The second VCHP prototype for a radioisotope Stirling system has been successfully fabricated and tested. The second prototype was entirely fabricated from Haynes 230 with a carbon-carbon radiator. An ASRG simulator was used to test the VCHP in the vacuum chamber as relevant environment. The system has a baseline temperature of 850°C and uses sodium as the working fluid. The experimental results matched the modeling predictions very well for both “gravity aided” and “against gravity” (upside down) working conditions. “Horizontal” measurements were performed as well. For the “gravity aided” case and under steady conditions, the front was located at the evaporator exit with a vapor temperature of 850°C for the simulated case of an operating Stirling convertor (cooling was active and the VCHP was OFF). When the cooling was stopped (simulating a stopped Stirling convertor), the gas front moved and settled at the end of the condenser with a 880°C vapor temperature and turning on the VCHP. This showed a 30°C vapor temperature increase, as designed. When cooling was started again (simulating a restart of the Stirling convertor), the gas front retreated to the evaporator exit to turn off VCHP radiator. The VCHP settled at the same vapor temperature as the initial, 850°C. The VCHP performance was similar for the “against gravity” case. Heat rejected by the radiator was about 270 W for both “gravity aided” and “against gravity” cases. Heat leaks for the overall apparatus were approximately 160-175 W.
The only noticeable difference between the results of the two extreme cases (“gravity aided” and “against gravity”), was the front traveling time. The reservoir was slightly hotter in the “gravity aided” case than in the “against gravity” case during both cold (VCHP OFF) and hot (VCHP ON) regimes. In the “against gravity” case the front traveling speed was approximately 20% slower than for the “gravity aided case”. Previous tests in air with the first prototype had a much larger difference in transient time, with the “gravity aided” system taking roughly twice as long to reach steady state. The hypothesis is that the difference in the reservoir temperatures and their transients determines the difference in front velocity between the two cases. In addition, the gravity effects may cause the reservoir temperature differences. Internal buoyancy forces on the sodium vapor, which is lighter than the NCG (argon) at the reservoir temperature, may heat the reservoir more in the “gravity aided” case. External natural convection also heated the reservoir during tests in air with the first prototype. The findings in the second prototype confirm this hypothesis. First the difference between the front speeds was just 20%, compared to 100% difference in the first prototype when natural convection was active. Measurements in the horizontal position are also consistent, with a front speed intermediate between the “gravity aided” and “against gravity” experiments.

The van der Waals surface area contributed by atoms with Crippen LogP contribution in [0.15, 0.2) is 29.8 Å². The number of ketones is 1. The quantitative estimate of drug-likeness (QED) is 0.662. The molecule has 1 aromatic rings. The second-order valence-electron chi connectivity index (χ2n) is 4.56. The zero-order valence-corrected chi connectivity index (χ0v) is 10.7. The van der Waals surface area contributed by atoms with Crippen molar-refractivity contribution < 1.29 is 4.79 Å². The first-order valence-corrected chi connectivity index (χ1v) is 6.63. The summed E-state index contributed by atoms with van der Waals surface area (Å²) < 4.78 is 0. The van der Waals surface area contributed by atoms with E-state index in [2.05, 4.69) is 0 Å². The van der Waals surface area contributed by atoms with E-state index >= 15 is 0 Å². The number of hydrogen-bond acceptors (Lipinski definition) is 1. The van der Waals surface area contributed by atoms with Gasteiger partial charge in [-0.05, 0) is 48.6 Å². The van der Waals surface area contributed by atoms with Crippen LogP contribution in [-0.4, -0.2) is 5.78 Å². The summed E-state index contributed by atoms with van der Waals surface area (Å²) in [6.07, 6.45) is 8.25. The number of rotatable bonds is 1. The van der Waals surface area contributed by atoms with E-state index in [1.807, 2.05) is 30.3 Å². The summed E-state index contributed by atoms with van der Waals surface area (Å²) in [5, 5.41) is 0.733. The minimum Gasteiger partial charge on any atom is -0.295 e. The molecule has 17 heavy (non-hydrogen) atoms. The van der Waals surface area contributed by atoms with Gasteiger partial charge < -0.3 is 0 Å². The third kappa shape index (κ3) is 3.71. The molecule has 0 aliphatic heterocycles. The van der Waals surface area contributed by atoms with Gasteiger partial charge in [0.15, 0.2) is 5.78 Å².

ASRG – Advanced Stirling Radioisotope Generator
3D – Three Dimensional
C-C – Carbon-Carbon
CSAF – Cold Side Adapter Flange
GPHS – General Purpose Heat Source
NCG – Non Condensable Gas
TC – Thermocouple
VCHP – Variable Conductance Heat Pipe
This research was sponsored by NASA Glenn Research Center under Phase II Small Business Innovation Research (SBIR) Contract No. NNC07QA40P. Any opinions, findings, and conclusions or recommendations expressed in this article are those of the authors and do not necessarily reflect the views of the National Aeronautics and Space Administration. Lanny Thieme is the contract technical monitor. We would like to thank John Hartenstine of Advanced Cooling Technologies, Inc., Jeff Schreiber and Jim Sanzi of NASA Glenn Research Center, Wei Shih of Allcomp, Inc., and Jaime Reyes, Jack Chan, and Michael Welz of Lockheed Martin Space Systems Company for helpful discussions about the Stirling system and the VCHP. Tim Wagner was the technician for the program.
Chan, T.S., Wood, J. G. and Schreiber, J. G., “Development of Advanced Stirling Radioisotope Generator for Space Exploration,” NASA Glenn Technical Memorandum NASA/TM-2007-214806, 2007. http://gltrs.grc.nasa.gov/reports/2007/TM-2007-214806.pdf.
Rosenfeld, J. H., Ernst, D. M., Lindemuth, J. E., Sanzi, J., Geng, S. M., and Zuo, J., “An Overview of Long Duration Sodium Heat Pipe Tests,” NASA Glenn Technical Memorandum NASA/TM—2004-212959, 2004. http://gltrs.grc.nasa.gov/citations/all/tm-2004-212959.html.
Tarau, C., Anderson, W. G., and Walker, K. L., “Sodium Variable Conductance Heat Pipe for Radioisotope Stirling Systems,” IECEC 2009, Denver, CO, Aug. 2 – 5, 2009.